"Interview with Giorgio Agamben – Life, A Work of Art Without an Author: The State of Exception, the Administration of Disorder and Private Life"
Interviewer Ulrich Raulff
1] Raulff: Your latest book The State of Exception has recently been published in German. It is an historical and legal-historical analysis of a concept that we, at first blush, associate with Carl Schmitt. What does this concept mean for your Homo Sacer project?
 Agamben: The State of Exception belongs to a series of genealogical essays that follow on from Homo Sacer and which should form a tetralogy. Regarding the content, it deals with two points. The first is a historical matter: the state of exception or state of emergency has become a paradigm of government today. Originally understood as something extraordinary,an exception, which should have validity only for a limited period of time, but a historical transformation has made it the normal form of governance. I wanted to show the consequence of this change for the state of the democracies in which we live. The second is of a philosophical nature and deals with the strange relationship of law and lawlessness, law and anomy. The state of exception establishes a hidden but fundamental relationship between law and the absence of law. It is a void, a blank and this empty space is constitutive of the legal system.
 Raulff: You wrote already in the first volume of Homo Sacer that the paradigm of the state of exception came into being in the concentration camps, or corresponds to the camps. The indignant outcry of last year as you applied this concept to the United States, to American politics, was predictably loud. Do you still consider your critique to be correct?
 Agamben: Regarding such an application, the publication of my Auschwitz book brought similar remonstrance. But I am not an historian. I work with paradigms. A paradigm is something like an example, an exemplar, a historically singular phenomenon. As it was with the panopticon for Foucault, so is the Homo Sacer or the Muselmann or the state of exception for me. And then I use this paradigm to construct a large group of phenomena and in order to understand an historical structure, again analogous with Foucault, who developed his “panopticism” from the panopticon. But this kind of analysis should not be confused with a sociological investigation.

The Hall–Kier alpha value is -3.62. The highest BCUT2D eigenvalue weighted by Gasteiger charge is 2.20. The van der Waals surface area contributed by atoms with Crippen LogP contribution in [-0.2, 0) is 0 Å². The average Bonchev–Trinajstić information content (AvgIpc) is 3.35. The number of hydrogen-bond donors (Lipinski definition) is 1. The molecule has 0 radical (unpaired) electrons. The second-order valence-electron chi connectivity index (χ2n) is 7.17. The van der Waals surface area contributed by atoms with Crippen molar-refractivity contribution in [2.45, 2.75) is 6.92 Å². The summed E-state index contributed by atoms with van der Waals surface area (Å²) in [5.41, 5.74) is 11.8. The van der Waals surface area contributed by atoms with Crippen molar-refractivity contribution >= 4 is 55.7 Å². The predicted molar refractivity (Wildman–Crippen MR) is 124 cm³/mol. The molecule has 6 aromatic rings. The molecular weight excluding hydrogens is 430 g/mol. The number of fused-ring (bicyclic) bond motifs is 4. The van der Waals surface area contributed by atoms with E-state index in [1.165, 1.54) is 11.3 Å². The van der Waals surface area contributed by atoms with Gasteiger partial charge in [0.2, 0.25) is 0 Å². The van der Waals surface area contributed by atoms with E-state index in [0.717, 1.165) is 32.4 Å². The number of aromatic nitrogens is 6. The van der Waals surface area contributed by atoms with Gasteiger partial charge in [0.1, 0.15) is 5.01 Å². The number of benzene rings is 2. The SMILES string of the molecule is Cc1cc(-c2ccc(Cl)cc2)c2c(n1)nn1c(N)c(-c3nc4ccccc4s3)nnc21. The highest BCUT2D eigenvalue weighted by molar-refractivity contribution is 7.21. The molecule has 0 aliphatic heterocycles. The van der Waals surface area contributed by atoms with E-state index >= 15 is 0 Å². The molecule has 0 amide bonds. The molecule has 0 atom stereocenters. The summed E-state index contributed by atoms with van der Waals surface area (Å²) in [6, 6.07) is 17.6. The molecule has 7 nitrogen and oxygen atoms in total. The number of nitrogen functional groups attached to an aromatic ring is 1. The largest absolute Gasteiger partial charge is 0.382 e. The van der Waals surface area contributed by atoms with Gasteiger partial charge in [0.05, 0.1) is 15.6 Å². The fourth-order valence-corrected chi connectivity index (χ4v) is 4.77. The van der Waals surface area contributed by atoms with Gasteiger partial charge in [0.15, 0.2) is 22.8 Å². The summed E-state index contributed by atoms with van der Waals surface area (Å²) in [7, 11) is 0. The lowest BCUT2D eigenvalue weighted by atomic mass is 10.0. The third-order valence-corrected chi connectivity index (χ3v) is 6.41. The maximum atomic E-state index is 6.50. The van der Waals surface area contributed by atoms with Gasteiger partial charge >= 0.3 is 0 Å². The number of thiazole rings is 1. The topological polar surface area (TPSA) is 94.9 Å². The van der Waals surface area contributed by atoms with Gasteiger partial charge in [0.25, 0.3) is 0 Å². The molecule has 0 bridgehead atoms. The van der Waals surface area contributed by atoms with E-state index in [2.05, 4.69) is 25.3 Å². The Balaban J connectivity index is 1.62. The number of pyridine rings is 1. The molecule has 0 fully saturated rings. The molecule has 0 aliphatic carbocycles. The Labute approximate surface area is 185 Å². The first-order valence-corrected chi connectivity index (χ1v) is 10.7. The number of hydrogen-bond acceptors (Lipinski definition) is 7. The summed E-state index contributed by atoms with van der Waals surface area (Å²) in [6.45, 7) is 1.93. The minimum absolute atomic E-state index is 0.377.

Raulff: Nevertheless, people were shocked by your comparison because it seemed to equate American and Nazi policies.
 Agamben: But I spoke rather of the prisoners in Guantánamo, and their situation is legally-speaking actually comparable with those in the Nazi camps. The detainees of Guantanamo do not have the status of Prisoners of War, they have absolutely no legal status. They are subject now only to raw power; they have no legal existence. In the Nazi camps, the Jews had to be first fully “denationalised” and stripped of all the citizenship rights remaining after Nuremberg, after which they were also erased as legal subjects.
 Raulff: What do you understand the connection to be to America’s security policy? Does Guantánamo belong to the transition you have previously described from governance through law to governance through the administration of the absence of order?
 Agamben: This is the problem behind every security policy, ruling through management, through administration. In the 1968 course at the Collège de France, Michel Foucault showed how security becomes in the 18th century a paradigm of government. For Quesnay, Targot and the other physiocratic politicians, security did not mean the prevention of famines and catastrophes, but meant allowing them to happen and then being able to orientate them in a profitable direction. Thus is Foucault able to oppose security, discipline and law as a model of government. Now I think to have to have discovered that both elements – law and the absence of law – and the corresponding forms of governance – governance through law and governance through management – are part of a double-structure or a system. I try to understand how this system operates. You see, there is a French word that Carl Schmitt often quotes and that means: Le Roi reigne mail il ne gouverne pas (the King reigns but he does not govern). That is the termini of the double-structure: to reign and to govern. Benjamin brought the conceptual pairing of schalten and walten (command and administer) to this categorization. In order to understand their historical dissociation one must then first grasp their structural interrelation.
The Entire Interview